Disclosure: New Mexico Voices for Children/KIDS COUNT contributes to our fund for reporting on Budget Policy & Priorities, Early Childhood Education, Human Rights/Racial Justice, Poverty Issues. If you would like to help support news in the public interest, click here.

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APPLETON, Wis. – The pandemic paused many facets of life, and a new report says wellness checkups for children were among them. With school resuming this fall, Wisconsin families are urged to get caught up on preventive care.

According to the Georgetown University Center for Children and Families, new findings suggest there was a 27% decline in the United States in pediatric office visits in 2020. Dr. Sharon Rink, an Appleton-based pediatrician at ThedaCare Physicians-Darboy, said now’s the time for kids to reconnect with their family physician to ensure their growth and development wasn’t hindered.

“With younger children, it’s just to make sure that their speech is progressing, that their gross motor is progressing,” she said. “With older teens, it’s just a good time to regroup: ‘How is your family doing?'”

She said those conversations can help kids rid themselves of unhealthy habits they may have developed, such as too much screen time. While health experts say there are rare cases in which standard immunizations aren’t called for, they urge following up on missed shots that are required for most children as they grow.

The report said 11 million routine vaccinations were missed during the pandemic. Dr. Lee Beers, president of the American Academy of Pediatrics, noted the importance of staying on track.

“If too few people in a community are vaccinated against a particular disease, it means that we might see an outbreak of that disease; we’ve seen this before, with measles and with pertussis,” she said. “And so it’s so important to make sure that your child is vaccinated, not just to protect themselves, but also to protect everyone around them.”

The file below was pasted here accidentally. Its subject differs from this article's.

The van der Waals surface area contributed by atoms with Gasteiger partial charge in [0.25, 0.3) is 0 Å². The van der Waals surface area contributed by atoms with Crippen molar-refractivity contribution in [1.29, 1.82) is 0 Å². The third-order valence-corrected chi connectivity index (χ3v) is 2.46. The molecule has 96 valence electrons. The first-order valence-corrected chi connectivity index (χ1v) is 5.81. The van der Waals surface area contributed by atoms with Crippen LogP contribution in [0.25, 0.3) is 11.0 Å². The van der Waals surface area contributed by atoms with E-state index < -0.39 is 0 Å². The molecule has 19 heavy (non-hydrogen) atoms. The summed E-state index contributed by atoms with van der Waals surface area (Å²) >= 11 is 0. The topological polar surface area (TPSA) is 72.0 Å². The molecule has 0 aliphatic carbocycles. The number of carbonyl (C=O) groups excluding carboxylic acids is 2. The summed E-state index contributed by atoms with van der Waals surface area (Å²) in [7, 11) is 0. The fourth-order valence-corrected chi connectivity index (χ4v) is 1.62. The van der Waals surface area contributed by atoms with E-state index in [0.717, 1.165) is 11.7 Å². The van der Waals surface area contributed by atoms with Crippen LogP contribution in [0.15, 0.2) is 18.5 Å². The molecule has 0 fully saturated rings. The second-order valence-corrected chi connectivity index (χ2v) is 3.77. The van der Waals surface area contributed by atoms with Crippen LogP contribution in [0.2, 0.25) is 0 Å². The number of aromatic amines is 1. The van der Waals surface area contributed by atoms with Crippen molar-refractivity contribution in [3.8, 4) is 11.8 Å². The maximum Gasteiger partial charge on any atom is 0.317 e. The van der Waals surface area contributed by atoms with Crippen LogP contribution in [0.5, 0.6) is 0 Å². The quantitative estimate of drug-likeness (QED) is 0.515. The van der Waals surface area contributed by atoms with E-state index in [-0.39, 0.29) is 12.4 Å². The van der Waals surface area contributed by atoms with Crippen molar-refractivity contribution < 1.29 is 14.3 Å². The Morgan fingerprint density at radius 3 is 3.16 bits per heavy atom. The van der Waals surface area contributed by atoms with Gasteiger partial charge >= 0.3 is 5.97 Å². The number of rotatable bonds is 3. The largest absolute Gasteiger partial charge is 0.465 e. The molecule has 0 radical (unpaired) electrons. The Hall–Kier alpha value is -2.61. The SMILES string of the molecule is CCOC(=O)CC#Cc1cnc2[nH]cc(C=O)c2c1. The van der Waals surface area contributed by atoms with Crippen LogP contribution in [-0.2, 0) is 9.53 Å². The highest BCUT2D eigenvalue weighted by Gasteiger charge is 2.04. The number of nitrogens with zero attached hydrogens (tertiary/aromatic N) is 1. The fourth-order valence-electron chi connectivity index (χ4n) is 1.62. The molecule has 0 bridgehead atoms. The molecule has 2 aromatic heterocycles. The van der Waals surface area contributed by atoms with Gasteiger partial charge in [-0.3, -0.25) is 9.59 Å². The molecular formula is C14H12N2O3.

Rink said keeping kids healthy allows them to stay in the classroom, adding that they don’t want to miss any more in-person learning, as so many did during COVID lockdowns.

“The devastation from the last year-and-a-half has been terrible in terms of mental health, physical health, academic progress,” she said.

For families who avoided doctor visits out of safety concerns, Rink said offices still are carrying out protocols to prevent the spread of COVID. For those who have suffered financially because of the crisis, she recommended reaching out to county human service departments to learn more about resources for wellness visits.

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HELENA, Mont. – A Montana campaign is renewing its efforts to help identify developmental delays in young children.

The Centers for Disease Control and Prevention’s “Learn the Signs. Act Early” program is aimed at parents and people who work with children from birth to age 5. As part of that effort, Act Early Montana has launched a website to provide free resources to help folks recognize developmental disabilities.

Marcy Hanson, a registered nurse and the Montana Act Early ambassador, said most developmental delays or disorders aren’t identified until kids reach school.

“What we know is early identification and intervention is really the best for overall health outcomes,” she said. “So, the goal is to get these resources in parents’ hands before they hit those early school-age years, so that we can get them the resources and the tools they need.”

Because of COVID-19, she said, Montana Act Early has seen a dip in referral to services and wellness visits for children. With restrictions easing, the group hopes to ramp up services and outreach again. Hanson noted that one in four kids from birth to age 5 is at moderate or high risk for developmental, behavioral or social delays.

One in six children between ages 3 and 17 has a developmental disability that can affect how they play, learn, speak, act or move, according to the CDC. Hanson shared some of the milestones they look for in young children.

“Is your child meeting eye contact when you talk with them, when you interact with them? We also look for things like hearing, and feeding themselves, and walking and babbling and rolling over,” she said, “all of those fun little milestones that kiddos progress through.”

Hanson said the CDC provides a milestone tracker app that can be useful for parents and folks who work with young children, such as child care, education and health-care providers.